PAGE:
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we've all seen how the products we use can change our behaviors and in particular, these personal technologies like our iPhones.
Email, twitter, Snapchat whats app All these products that change our daily behavior, they keep us checking again and again and again.
How do these products do it?
These products are masters of habit, these behaviors that we d'oh with little or no conscious thought.
Turns out that about 40% of what you do day in and day out, whether you like it or not, is done purely out of habit.
I'd like to share with you a design pattern that companies use to build habit forming products.
It's a technique that I've learned in my years in the advertising in gaming space, and it's what I teach at the design school at Stanford University.
It's called the Hook.
The Hook is an experience designed to connect the user's problem to the company's product with enough frequency to form a habit.
Now these hooks start with a trigger.
A trigger tells us what to do next.
It could be some piece of information like Play this or click here.
Now we see these external triggers all the time right there in our environment, in our day to day life.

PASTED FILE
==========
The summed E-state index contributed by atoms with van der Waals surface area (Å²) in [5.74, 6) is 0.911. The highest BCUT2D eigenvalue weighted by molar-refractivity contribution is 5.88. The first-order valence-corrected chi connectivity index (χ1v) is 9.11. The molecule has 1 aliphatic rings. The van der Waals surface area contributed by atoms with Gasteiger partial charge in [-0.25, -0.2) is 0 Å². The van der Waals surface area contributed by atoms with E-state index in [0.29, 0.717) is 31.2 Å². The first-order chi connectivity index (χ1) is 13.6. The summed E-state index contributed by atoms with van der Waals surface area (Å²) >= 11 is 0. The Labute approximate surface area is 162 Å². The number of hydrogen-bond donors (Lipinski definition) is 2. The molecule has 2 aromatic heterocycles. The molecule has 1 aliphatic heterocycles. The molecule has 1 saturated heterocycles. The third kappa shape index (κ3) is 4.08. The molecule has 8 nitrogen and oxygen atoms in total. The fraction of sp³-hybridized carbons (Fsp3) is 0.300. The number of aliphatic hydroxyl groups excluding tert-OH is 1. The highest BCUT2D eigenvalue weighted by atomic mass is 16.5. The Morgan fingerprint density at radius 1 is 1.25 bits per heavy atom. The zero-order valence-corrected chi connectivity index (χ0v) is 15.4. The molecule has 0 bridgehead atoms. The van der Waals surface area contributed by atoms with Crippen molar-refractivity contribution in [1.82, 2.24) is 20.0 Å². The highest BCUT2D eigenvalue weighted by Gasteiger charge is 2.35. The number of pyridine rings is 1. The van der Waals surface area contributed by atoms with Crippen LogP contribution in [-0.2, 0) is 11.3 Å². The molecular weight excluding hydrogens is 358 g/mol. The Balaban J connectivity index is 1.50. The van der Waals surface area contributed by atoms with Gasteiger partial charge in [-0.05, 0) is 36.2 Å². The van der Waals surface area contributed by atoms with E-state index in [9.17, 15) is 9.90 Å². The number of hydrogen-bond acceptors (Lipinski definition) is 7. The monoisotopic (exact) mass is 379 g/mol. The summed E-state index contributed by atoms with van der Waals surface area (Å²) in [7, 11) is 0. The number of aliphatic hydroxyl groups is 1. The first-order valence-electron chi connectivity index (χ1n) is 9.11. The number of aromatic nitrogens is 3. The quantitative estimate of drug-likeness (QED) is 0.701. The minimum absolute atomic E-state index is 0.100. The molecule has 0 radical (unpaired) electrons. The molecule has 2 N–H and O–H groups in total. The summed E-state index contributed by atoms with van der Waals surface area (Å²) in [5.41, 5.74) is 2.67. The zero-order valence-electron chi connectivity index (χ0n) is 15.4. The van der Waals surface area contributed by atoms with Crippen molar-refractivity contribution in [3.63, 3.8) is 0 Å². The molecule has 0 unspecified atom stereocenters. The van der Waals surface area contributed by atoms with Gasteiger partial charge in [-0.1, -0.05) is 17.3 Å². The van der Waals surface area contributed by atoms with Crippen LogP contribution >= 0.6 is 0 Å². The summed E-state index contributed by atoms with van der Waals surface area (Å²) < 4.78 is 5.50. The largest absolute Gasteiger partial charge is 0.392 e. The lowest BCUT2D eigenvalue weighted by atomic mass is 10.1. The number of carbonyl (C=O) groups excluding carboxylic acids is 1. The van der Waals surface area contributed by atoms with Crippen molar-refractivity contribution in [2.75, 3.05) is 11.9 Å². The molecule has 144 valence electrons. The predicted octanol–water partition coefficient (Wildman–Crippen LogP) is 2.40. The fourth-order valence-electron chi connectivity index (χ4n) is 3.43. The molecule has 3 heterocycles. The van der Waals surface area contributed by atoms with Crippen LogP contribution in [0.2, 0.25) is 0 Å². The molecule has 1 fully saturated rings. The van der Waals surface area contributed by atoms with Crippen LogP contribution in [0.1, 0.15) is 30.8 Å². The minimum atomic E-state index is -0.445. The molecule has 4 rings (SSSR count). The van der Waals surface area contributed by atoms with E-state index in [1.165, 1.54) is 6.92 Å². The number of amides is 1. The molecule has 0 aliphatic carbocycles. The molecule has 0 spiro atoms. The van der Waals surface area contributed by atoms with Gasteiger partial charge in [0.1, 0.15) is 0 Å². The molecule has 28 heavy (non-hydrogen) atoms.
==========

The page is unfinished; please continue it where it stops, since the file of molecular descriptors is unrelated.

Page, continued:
But what we don't consider enough, and what turns out to be absolutely critical to forming these long term habits is creating an association with what's called an internal trigger.
Internal triggers are things that tell us what to do next, but where the information for what to do is stored as a memory inside the user's head.
So what we do when we're in a particular place, a certain situation, partaking in a particular routine or experience certain emotions dictates what we do next.
Now the most frequent internal triggers are not just any emotion.
They are, in fact, negative emotions.
So what we do when we're feeling lonesome or bored or lost or dissatisfied or lonely?
What we do when we experience these negative emotions prompts us to action dictates what we do next with little or no conscious thought.
In fact, a recent study found that people suffering from depression check email more.
I think I just saw 123 people put away their fur.
Well, what does this mean?
Why is this happening?
Well, it turns out that people suffering from depression experience what psychologists call negative Vaillant states, they feel down more frequently than the rest of the population.